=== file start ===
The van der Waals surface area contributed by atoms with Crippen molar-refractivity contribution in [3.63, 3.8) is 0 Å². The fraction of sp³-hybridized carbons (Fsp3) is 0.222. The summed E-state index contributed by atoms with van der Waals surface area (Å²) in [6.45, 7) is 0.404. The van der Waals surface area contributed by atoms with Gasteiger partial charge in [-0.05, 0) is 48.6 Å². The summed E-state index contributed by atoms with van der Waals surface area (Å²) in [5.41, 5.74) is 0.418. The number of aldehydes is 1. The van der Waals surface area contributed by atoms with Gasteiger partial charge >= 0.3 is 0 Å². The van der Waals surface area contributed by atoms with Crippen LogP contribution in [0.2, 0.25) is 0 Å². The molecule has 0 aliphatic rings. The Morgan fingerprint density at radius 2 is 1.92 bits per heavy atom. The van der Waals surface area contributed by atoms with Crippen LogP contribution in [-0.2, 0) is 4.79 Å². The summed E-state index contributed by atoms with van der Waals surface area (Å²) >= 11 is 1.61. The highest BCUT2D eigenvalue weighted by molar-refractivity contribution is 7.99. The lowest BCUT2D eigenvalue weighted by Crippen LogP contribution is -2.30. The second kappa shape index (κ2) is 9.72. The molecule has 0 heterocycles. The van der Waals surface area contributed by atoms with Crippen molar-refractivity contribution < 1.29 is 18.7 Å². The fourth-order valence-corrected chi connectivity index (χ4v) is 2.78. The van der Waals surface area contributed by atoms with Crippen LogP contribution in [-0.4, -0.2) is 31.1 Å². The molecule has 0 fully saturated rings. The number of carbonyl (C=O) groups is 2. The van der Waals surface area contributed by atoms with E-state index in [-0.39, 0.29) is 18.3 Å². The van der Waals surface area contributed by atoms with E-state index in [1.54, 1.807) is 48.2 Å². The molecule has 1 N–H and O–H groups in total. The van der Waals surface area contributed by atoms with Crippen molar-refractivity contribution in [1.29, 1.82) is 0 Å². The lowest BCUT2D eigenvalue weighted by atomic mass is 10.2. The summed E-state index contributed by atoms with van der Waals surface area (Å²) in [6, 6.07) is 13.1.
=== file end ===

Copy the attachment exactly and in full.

The van der Waals surface area contributed by atoms with Crippen molar-refractivity contribution in [3.63, 3.8) is 0 Å². The fraction of sp³-hybridized carbons (Fsp3) is 0.222. The summed E-state index contributed by atoms with van der Waals surface area (Å²) in [6.45, 7) is 0.404. The van der Waals surface area contributed by atoms with Gasteiger partial charge in [-0.05, 0) is 48.6 Å². The summed E-state index contributed by atoms with van der Waals surface area (Å²) in [5.41, 5.74) is 0.418. The number of aldehydes is 1. The van der Waals surface area contributed by atoms with Gasteiger partial charge >= 0.3 is 0 Å². The van der Waals surface area contributed by atoms with Crippen LogP contribution in [0.2, 0.25) is 0 Å². The molecule has 0 aliphatic rings. The Morgan fingerprint density at radius 2 is 1.92 bits per heavy atom. The van der Waals surface area contributed by atoms with Crippen LogP contribution in [-0.2, 0) is 4.79 Å². The summed E-state index contributed by atoms with van der Waals surface area (Å²) >= 11 is 1.61. The highest BCUT2D eigenvalue weighted by molar-refractivity contribution is 7.99. The lowest BCUT2D eigenvalue weighted by Crippen LogP contribution is -2.30. The second kappa shape index (κ2) is 9.72. The molecule has 0 heterocycles. The van der Waals surface area contributed by atoms with Crippen molar-refractivity contribution < 1.29 is 18.7 Å². The fourth-order valence-corrected chi connectivity index (χ4v) is 2.78. The van der Waals surface area contributed by atoms with Crippen LogP contribution in [-0.4, -0.2) is 31.1 Å². The molecule has 0 fully saturated rings. The number of carbonyl (C=O) groups is 2. The van der Waals surface area contributed by atoms with E-state index in [-0.39, 0.29) is 18.3 Å². The van der Waals surface area contributed by atoms with E-state index in [1.54, 1.807) is 48.2 Å². The molecule has 1 N–H and O–H groups in total. The van der Waals surface area contributed by atoms with Crippen molar-refractivity contribution in [1.29, 1.82) is 0 Å². The lowest BCUT2D eigenvalue weighted by atomic mass is 10.2. The summed E-state index contributed by atoms with van der Waals surface area (Å²) in [6, 6.07) is 13.1.